Gender – Nation – Emancipation. Women and families in the 'long' Nineteenth Century in Italy and Germany

23.-25.11.2016, Konferenz, DHI Rom

Die vom DFG-Netzwerk „Gender – Nation– Emancipation“ in Kooperation mit dem DHI Rom und der „Wissenschaftlichen Arbeitsgemeinschaft des Leo Baeck Instituts in der Bundesrepublik Deutschland“ organisierte Veranstaltung am DHI Rom untersucht erstmals vergleichend aus geschlechter-geschichtlicher Perspektive Partizipations- und Exklusionsprozesse im „langen“ 19.Jahrhundert in Italien und Deutschland. Jüdische Geschichte wird als integrativer Bestandteil der allgemeinen Geschichte aufgefasst. Ziel ist es, die scheinbar parallele Entwicklung der beiden „verspäteten“Nationen hin zu einem imperialistisch aufgeladenen Nationalismus und Krieg innerhalb eines transnationalen Kontextes kritisch zu hinterfragen. Die von der Historiographie bisher weitgehend vernachlässigten jüdischen Erfahrungen des Ersten Weltkriegs werden dezidiert in die Diskussionen einbezogen.

"Italy and Germany have been described as "late nations". Since the end of the 19th century, traditional historiography emphasized the obvious similarities in the processes of nation building with regard to the political dimension as well as to the parallel historical roles of "great men" such as Bismarck and Cavour. Only more recent comparative studies, which highlighted the differences in national cultures, social and economic aspects, have revealed the image of a parallel history as one-sided and superficial. Based on the analytical category of gender, the international conference of the DFG-Network "Gender – Nation – Emancipation. Women and families in the 'long' Nineteenth Century in Italy and Germany" aims at a critical reassessment of the apparently parallel development from national-liberal ideologies towards an imperialistically charged nationalism and the eventual participation in the First World War from a new and transnational perspective. The common focus of the international and interdisciplinary group of scholars is on social, cultural, as well as political participation and exclusion in the processes of nation building, nationalism and war. The notion of nation will be discussed in terms of its inherent aggression as well as a synonym for bourgeois society. Within this approach, Jewish history is understood as an integral part of so-called "general" history. Chronologically and thematically, the conference concentrates on the years between 1848, as the "spring of nations" and as the beginning of the first women's emancipation movements, as well as on the crucial period of the First World War. Special importance will be attached to the experience and memory of women and families in the war, starting from hitherto unknown or neglected ego-documents such as diaries, memoirs and war correspondence within families. In this way, the conference seeks to examine the discursive relationship between war and emancipation, as well as the ambiguous roles of historical protagonists torn by national, political and Jewish loyalties, thus stimulating the current historiographical reassessment of the First World War in terms of gender as well as Jewish history."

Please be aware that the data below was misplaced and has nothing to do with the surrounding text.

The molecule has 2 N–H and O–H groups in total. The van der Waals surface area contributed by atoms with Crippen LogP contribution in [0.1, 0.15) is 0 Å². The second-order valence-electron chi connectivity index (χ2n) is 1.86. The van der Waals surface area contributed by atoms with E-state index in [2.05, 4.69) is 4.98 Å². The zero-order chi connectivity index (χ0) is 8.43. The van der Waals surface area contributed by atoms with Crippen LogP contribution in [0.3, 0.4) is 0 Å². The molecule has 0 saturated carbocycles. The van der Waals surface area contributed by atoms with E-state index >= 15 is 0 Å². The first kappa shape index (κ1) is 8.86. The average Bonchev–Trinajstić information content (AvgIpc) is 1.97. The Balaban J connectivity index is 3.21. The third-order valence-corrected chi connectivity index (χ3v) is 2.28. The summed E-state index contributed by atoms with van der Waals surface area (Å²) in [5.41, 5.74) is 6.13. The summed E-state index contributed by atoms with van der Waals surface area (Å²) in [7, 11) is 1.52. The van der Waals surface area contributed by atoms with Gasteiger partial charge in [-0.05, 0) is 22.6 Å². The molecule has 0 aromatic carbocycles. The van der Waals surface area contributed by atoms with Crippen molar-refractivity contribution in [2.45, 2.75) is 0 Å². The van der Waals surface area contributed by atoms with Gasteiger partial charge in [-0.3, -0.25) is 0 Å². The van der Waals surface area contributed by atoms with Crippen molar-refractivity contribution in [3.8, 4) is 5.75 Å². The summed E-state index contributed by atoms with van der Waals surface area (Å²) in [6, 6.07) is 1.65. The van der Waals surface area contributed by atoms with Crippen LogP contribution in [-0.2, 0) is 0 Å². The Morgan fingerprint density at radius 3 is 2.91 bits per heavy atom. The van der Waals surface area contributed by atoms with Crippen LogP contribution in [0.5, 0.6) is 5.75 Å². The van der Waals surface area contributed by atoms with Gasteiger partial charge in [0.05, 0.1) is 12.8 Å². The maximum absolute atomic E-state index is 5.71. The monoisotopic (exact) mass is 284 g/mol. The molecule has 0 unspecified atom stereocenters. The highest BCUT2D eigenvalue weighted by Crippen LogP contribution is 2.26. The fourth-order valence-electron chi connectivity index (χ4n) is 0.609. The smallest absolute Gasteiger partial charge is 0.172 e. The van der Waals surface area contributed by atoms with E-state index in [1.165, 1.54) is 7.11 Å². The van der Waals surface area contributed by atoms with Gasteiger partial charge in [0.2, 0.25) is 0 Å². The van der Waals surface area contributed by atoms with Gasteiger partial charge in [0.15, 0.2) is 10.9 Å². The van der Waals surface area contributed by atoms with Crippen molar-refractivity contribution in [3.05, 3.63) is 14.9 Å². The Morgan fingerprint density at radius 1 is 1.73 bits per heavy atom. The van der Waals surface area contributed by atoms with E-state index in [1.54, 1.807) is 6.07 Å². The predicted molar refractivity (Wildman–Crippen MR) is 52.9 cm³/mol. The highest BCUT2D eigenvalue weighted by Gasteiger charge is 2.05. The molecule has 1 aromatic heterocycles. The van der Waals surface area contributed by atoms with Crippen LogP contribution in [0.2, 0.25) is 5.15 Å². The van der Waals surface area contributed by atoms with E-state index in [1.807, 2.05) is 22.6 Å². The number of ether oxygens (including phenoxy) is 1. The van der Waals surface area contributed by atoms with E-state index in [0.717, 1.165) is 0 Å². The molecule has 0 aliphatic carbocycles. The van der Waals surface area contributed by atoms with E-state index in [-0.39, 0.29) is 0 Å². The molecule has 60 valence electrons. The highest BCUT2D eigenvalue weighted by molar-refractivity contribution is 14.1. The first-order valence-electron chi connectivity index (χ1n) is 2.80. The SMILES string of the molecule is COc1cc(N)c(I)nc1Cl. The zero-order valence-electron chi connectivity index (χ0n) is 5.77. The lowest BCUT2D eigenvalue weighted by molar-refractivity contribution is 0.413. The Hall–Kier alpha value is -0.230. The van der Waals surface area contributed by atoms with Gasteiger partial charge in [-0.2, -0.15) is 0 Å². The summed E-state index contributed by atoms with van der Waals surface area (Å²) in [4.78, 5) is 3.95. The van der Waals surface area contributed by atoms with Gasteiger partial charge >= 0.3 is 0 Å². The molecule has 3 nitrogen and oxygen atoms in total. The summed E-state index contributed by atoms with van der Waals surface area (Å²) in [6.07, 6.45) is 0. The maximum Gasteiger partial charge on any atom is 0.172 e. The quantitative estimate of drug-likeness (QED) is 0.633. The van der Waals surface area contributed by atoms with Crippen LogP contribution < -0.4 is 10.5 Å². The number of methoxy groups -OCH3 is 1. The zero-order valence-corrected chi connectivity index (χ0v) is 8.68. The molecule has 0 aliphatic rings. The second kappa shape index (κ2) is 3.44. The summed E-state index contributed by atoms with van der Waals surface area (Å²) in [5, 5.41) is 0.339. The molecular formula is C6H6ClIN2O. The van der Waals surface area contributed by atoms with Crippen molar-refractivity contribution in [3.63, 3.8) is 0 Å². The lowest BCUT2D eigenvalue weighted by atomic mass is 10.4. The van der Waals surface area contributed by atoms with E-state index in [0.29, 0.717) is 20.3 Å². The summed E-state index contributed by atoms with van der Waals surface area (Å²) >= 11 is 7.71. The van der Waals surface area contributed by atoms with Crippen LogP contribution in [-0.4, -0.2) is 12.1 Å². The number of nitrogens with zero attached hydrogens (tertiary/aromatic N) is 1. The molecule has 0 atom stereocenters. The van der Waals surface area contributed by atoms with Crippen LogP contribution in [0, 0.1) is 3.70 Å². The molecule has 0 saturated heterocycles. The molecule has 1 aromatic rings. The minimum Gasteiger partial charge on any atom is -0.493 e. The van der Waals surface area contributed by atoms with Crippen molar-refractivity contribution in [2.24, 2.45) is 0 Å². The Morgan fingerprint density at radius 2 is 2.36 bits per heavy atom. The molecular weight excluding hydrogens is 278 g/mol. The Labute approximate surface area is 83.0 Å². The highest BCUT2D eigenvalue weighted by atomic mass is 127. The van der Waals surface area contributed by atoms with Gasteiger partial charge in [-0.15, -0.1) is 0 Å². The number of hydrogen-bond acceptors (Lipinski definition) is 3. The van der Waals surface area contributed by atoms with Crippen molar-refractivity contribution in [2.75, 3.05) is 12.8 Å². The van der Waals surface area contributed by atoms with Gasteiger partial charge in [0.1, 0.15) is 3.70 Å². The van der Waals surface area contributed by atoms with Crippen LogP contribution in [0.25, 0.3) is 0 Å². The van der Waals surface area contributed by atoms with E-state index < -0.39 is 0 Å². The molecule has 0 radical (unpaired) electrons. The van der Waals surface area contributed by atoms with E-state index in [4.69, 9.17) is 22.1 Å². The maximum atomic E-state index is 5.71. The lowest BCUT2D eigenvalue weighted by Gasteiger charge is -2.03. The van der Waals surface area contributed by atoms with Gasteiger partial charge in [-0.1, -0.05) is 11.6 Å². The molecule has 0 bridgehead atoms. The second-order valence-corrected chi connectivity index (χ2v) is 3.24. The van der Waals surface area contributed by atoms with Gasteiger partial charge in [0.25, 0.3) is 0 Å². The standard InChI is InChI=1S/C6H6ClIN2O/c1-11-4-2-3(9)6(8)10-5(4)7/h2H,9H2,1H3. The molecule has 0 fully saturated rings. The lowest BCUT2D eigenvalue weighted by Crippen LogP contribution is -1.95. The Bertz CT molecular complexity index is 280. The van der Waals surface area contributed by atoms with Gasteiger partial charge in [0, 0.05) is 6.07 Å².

Programm